On the spectrum of influences, The Witness, developer Jonathan Blow's upcoming game, lies somewhere between Myst, Snake and the TV show Lost. He admits that's both "weird" and "unconventional," but he's clearly happy that Sony is bringing it to the PlayStation 4.
At a closed-door event at E3 2013, Blow started the game from its beginning and gave live commentary about his intentions, hopes and goals for the game that will make its console debut on PlayStation 4, the platform on which he played through the game.
Some of The Witness' influence may be esoteric — like Myst, for example, it drops you onto an island without any explanation — but Blow and a team of 15 others are designing the game to appeal to a mass audience.
'It cuts down a lot of ambiguity that used to exist in adventure games.'
Part of their strategy for doing so is grouping the game's puzzles into discrete areas, where all of the information players need to solve those puzzles exists. Blow traveled to a few areas where he approached panels and played a Snake-like game with ever more difficult objectives. Each panel introduced a new concept, and internalizing the concept helped solved the next puzzle in the sequence.
Some areas are more challenging than others, he admits, but they're all constructed to communicate their solutions to players through non-verbal cues.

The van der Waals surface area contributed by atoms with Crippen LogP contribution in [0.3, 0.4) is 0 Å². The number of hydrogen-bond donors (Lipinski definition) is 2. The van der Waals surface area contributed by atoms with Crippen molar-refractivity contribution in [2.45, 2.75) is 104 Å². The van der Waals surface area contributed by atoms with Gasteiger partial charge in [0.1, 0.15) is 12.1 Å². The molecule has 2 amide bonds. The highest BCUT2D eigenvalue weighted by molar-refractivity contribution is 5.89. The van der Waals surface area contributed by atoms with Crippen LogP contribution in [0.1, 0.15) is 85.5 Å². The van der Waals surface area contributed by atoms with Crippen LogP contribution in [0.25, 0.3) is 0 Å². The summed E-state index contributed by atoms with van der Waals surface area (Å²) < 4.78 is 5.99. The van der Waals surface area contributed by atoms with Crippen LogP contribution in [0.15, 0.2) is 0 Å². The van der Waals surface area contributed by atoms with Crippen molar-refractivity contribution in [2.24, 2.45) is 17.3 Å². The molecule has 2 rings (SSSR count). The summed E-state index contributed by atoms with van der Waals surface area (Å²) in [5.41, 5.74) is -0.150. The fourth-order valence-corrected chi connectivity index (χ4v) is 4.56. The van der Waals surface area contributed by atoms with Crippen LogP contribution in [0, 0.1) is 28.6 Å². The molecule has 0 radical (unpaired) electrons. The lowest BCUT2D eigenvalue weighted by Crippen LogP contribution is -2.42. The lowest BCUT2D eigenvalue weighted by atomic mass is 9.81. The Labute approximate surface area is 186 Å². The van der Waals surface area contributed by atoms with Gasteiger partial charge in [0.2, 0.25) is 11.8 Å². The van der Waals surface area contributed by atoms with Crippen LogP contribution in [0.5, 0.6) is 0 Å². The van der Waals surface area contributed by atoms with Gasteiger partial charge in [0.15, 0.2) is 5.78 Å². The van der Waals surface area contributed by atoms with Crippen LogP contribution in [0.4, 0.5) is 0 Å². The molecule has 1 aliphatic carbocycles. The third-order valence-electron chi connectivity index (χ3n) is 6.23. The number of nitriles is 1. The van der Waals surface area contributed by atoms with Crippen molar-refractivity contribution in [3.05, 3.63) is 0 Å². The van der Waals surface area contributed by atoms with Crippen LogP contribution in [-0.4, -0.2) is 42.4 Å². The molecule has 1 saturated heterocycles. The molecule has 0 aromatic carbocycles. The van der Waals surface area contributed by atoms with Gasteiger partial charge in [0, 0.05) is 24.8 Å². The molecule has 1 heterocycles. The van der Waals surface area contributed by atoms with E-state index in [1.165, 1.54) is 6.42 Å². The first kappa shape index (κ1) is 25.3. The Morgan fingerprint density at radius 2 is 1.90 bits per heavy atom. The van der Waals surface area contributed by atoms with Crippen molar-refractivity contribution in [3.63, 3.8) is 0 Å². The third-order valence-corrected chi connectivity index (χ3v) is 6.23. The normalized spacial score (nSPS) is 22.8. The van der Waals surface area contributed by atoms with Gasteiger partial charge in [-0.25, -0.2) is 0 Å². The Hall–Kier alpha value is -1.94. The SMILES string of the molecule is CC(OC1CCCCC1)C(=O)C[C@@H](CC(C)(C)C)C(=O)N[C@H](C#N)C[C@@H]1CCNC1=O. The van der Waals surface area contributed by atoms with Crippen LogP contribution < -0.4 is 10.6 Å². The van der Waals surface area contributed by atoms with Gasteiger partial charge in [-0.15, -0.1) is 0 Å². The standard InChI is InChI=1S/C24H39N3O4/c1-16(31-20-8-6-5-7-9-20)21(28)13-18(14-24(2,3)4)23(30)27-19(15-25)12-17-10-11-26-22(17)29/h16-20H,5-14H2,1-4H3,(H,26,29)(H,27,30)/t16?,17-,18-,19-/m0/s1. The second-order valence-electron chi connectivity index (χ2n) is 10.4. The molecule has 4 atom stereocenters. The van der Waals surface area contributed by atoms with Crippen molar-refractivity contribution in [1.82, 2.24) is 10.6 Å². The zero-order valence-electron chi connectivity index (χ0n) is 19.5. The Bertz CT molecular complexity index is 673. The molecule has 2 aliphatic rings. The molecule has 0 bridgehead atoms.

"The other thing that this does, grouping stuff into areas, is it cuts down a lot of ambiguity that used to exist in adventure games," Blow said.
"One of the things that the puzzles do is give you clarity that that's a puzzle, right? But the other thing that making them based on panels does is that it means you don't have to have an inventory item, and it means there isn't necessarily action at a distance. If something powers something, you see a cable going to the thing.
"That gets rid of a lot of this horrible flailing that happens in adventure games," he said.
In the aggregate, Blow said he's designing the game for all who might be interested — everyone from the casual player to the completionist. For example, only 7 of the game's 10 puzzle areas need to be solved to move on to the final stage of the game, which makes it more accessible, but also teases "something better" for those who invest the time in solving all of the game's puzzles.
"We're trying to prepare for variable levels of engagement," he said. "The more interested you are in different parts of the game, you can just do that."
The key, Blow said, is that, unlike old-school adventure games, The Witness doesn't require a key — at least not in the game. The sum of the player's accumulated knowledge is the key.
To illustrate the point, he traveled to a building that appeared to function like a bonus area. There, off the island's literal batten path, there were no contextual clues. Instead, unlocking the door to this building required knowledge from puzzles he'd solved earlier in the game.
There's a key, in other words, but not in the way one would normally think of it.
"The key was in my head," he said. "I didn't need the inventory item."
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